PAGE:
Re:"But it's just my opinion, I could be wrong" (2, Insightful)

DECS (891519) | more than 5 years ago | (#25180609)

There are a lot of things that are "not inherently illegal" that become the basis of a civil suit after one enters an agreement not to do it. That's what this case is about, so you can stop shaking the strawman of your populist idealism.

Additionally, there are plenty of workalike compatibility tools and or independent implementations of a proprietary standard that exist, but could easily be assailed, probably successfully, by patent attacks.

Microsoft could probably easily shut down Samba if it decided it wanted to (and determined the cost was worth the bad press). Apple created its own lossless codec after determining that supporting FLAC would expose it to liability due the patent attacks. Just because something exists doesn't mean it can be defended successfully under patent assault.

The Japanese iPhone Failure Myth [roughlydrafted.com]

Re:"But it's just my opinion, I could be wrong" (2, Interesting)

the eric conspiracy (20178) | more than 5 years ago | (#25180925)

"There are a lot of things that are "not inherently illegal" that become the basis of a civil suit after one enters an agreement not to do it."

This is one of the areas the people espousing the abolishment of patent and copyright laws miss. Patents and copyrights are not the only means that can be used to protect intelelctual property; trade secret and contract law also provide many opportunities to control the flow of information. In general these mechanisms are far worse for the society that relies on them than patent and copyrights; one needs to consider what current laws would be replaced with before advocating that they be discontinued.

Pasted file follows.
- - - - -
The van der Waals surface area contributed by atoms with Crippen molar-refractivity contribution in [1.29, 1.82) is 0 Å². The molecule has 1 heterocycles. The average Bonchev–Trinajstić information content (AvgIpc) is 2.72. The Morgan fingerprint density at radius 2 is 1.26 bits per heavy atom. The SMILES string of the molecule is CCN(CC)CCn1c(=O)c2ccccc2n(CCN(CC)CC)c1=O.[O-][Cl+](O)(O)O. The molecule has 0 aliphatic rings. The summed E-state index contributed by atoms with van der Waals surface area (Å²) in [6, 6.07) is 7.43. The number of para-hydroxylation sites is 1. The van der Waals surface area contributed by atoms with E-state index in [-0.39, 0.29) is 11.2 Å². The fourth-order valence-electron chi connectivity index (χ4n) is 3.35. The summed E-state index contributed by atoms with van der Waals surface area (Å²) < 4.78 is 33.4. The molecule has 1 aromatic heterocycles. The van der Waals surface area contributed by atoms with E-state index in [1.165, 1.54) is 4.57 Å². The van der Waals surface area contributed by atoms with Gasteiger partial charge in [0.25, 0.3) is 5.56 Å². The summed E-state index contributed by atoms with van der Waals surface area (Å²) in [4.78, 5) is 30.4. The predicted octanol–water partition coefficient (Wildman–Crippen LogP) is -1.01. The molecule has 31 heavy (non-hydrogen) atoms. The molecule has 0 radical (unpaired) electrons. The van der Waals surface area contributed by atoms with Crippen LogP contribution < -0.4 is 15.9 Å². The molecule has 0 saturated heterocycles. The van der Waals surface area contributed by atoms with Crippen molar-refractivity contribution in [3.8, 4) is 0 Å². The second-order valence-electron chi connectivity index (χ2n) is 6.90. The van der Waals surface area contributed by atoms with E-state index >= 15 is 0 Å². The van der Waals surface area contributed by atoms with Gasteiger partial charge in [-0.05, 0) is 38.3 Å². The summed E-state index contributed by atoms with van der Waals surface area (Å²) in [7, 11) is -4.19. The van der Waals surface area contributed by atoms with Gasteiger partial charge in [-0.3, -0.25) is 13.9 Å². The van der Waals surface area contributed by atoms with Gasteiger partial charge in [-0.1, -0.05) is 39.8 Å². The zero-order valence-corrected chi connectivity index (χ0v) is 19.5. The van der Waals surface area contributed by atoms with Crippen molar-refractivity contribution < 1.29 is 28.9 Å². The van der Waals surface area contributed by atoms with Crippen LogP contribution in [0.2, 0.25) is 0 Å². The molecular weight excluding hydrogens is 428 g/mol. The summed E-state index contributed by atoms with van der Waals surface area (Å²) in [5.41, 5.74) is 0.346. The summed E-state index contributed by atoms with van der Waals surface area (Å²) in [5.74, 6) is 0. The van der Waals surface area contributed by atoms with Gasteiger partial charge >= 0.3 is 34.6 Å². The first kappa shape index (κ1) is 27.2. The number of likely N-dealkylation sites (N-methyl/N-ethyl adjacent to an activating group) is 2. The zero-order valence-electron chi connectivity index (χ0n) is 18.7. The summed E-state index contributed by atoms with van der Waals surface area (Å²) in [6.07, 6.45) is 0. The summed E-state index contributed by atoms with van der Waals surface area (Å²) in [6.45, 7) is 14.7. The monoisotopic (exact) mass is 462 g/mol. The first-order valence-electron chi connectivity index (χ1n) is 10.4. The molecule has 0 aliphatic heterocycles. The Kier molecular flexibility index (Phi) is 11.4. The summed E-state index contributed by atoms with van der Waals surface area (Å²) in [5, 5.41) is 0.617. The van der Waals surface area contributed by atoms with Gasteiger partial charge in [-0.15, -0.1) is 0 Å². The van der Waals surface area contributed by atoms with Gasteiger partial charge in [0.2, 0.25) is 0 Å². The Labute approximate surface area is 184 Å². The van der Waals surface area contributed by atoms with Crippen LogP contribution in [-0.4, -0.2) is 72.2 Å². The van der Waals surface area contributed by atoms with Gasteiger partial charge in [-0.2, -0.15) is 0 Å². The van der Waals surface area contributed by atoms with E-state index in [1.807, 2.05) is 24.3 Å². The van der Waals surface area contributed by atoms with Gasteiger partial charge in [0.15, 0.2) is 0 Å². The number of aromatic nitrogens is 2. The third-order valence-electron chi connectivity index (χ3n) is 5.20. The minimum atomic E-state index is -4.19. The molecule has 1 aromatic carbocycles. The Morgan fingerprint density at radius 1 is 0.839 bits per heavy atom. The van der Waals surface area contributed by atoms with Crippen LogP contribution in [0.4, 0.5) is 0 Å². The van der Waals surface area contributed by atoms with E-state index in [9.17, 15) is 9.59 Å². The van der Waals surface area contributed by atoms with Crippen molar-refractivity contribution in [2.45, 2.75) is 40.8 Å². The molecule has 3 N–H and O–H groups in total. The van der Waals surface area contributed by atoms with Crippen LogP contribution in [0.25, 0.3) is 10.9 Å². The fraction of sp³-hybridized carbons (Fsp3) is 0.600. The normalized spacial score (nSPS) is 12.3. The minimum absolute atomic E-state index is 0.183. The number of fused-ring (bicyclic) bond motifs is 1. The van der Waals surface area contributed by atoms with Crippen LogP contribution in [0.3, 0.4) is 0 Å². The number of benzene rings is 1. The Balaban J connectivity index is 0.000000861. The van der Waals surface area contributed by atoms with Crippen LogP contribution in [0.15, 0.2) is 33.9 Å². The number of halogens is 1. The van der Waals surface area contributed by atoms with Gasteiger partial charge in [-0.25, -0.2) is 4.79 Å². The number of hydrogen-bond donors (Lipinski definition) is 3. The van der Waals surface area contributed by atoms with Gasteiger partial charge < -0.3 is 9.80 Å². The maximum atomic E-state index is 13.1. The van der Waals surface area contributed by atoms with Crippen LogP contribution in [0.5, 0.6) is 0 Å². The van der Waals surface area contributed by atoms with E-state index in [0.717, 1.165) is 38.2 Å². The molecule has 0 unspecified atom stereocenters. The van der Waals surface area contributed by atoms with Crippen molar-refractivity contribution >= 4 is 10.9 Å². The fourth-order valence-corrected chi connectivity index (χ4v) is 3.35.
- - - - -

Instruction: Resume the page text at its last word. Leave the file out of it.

And the ones pro Patent miss it too (0)

Anonymous Coward | more than 5 years ago | (#25183361)

And how do you keep a trade secret on a business patent? Or "look n feel" patent? Or most software patents that say "displaying a list ordered by name ON THE INTERNET!"?

You can't.

And these are the ones that make least sense in a patent too. Causing most of the cry against patents.

Therefore this NDA/EULA only works on patents that nobody has a huge problem with patenting anyway.

Re:"But it's just my opinion, I could be wrong" (3, Insightful)

Jah-Wren Ryel (80510) | more than 5 years ago | (#25180867)

No. PDF has always been well, if not fully, documented.
Somewhere in a box I still have a copy of the first PDF reference manual (along with the postscript red, green and blue books) from back around 1993.

Re:"But it's just my opinion, I could be wrong" (1)

lysergic.acid (845423) | more than 5 years ago | (#25181913)

ah, i didn't realize that. i wonder why they took so long to submit PDF as an open standard (ISO 32000-1:2008).